Toss, Catch, and Pitch

You know, when it comes down to it, basic communication is a lot like playing a game of catch. You toss information, thoughts, ideas, and hope your intended target catches it. Then they throw back a response, you catch it, and the circle is complete. Communication!

Well, there’s no doubt that the term “sales pitch” has its roots in this simple game.  But the difference a “toss” and a “pitch” is significant.

A toss is light and easy, done for fun, with no goal in mind other than reaching its intended target….and making it as easy for them to catch as possible.

But a pitch is considerably more intense. Faster, harder, extremely targeted, and with a specific purpose.

And unlike a toss, which you may make to your kids in the back yard, the pitch is all business, and usually comes in situations where your recipients have braced themselves, expecting a high, hard one.

And that’s exactly why making a pitch before your target is ready is almost always a lose-lose proposition.

You see, in baseball, no pitcher ever comes into a game without warming up, and it’s just as critical in sales as it is on the ballfield. If you come in pitching before you’ve even gotten a good look at your target, chances are slim that you’re going to succeed.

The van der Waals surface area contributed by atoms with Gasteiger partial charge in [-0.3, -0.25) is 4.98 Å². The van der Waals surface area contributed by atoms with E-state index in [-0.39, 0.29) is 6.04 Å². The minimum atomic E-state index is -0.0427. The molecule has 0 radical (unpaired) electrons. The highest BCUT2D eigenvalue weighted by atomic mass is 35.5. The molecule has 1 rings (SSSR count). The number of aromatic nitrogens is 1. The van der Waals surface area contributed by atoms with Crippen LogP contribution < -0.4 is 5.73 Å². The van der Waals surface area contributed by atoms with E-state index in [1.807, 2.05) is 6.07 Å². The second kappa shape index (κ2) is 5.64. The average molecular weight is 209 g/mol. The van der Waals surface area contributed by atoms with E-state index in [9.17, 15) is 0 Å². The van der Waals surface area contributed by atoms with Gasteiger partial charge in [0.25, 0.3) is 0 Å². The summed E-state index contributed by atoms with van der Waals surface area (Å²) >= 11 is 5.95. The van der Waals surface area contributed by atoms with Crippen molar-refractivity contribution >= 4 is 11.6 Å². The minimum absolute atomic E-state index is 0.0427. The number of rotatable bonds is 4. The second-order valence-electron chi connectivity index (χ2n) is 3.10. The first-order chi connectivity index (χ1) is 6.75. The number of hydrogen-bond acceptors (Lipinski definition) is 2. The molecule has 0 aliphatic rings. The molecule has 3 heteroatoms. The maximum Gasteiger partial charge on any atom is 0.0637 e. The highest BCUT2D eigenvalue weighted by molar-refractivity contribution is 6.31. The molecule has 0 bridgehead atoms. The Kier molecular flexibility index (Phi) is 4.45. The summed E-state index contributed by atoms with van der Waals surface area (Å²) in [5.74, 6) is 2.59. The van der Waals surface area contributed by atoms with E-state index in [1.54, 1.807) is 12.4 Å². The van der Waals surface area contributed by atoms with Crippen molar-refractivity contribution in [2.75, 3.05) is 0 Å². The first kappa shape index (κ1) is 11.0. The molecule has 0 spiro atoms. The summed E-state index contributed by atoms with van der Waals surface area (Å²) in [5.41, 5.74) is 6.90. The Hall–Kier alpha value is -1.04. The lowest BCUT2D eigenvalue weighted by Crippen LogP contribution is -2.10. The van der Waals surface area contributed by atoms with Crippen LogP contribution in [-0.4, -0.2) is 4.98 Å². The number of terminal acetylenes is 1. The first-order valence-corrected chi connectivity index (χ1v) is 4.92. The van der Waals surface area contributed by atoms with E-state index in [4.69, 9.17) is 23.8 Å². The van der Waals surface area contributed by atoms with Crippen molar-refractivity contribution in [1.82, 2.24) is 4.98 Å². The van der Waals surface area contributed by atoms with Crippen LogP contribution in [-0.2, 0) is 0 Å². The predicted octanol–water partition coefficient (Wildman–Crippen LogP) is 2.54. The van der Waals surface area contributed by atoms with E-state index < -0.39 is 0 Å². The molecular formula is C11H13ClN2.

You need to warm up, not just your pitching arm, but your receiver as well. And the best way to do this is by employing a technique we call consultative sales.

In consultative selling, you engage in a conversation with your prospect. You make a human connection, you establish a rapport. But most importantly, you find out what your customer needs. You find out what kind of problems they’re having, what their biggest challenges are. You find out what they need to move forward.

And then—and only then—you share with them your own, unique solution…..your pitch.

That’s why successful sales people always seem to have a little storyteller in them. They can frame their solutions in terms of a narrative their prospects can visualize and fully buy into. They help their prospects see a future in which, with the help your own specific product or service, they’ve gotten to where they want to be.

A lot of my colleagues have figured out that storytelling angle, but few as successfully and cleverly as John Livesay. John is a popular keynote speaker, sales expert, and author, and a very insightful individual. You can see him in action here. He has really mastered the concept of sales person as storyteller, and goes far deeper in his new book, Better Selling Through Storytelling…I totally recommend it, and you find out more about it out here!

And finally, once you and your prospect are both warmed up, it’s the right time for that pitch: straight and true, no curves or tricks, right down the middle.

But unlike baseball, your goal as a pitcher is to help your prospect hit it out of the park.

So take time to come up with the stories that can put you in the winner’s column….and know how and when to use them.

Because, believe me, knowing when to make that pitch is a major way to help you…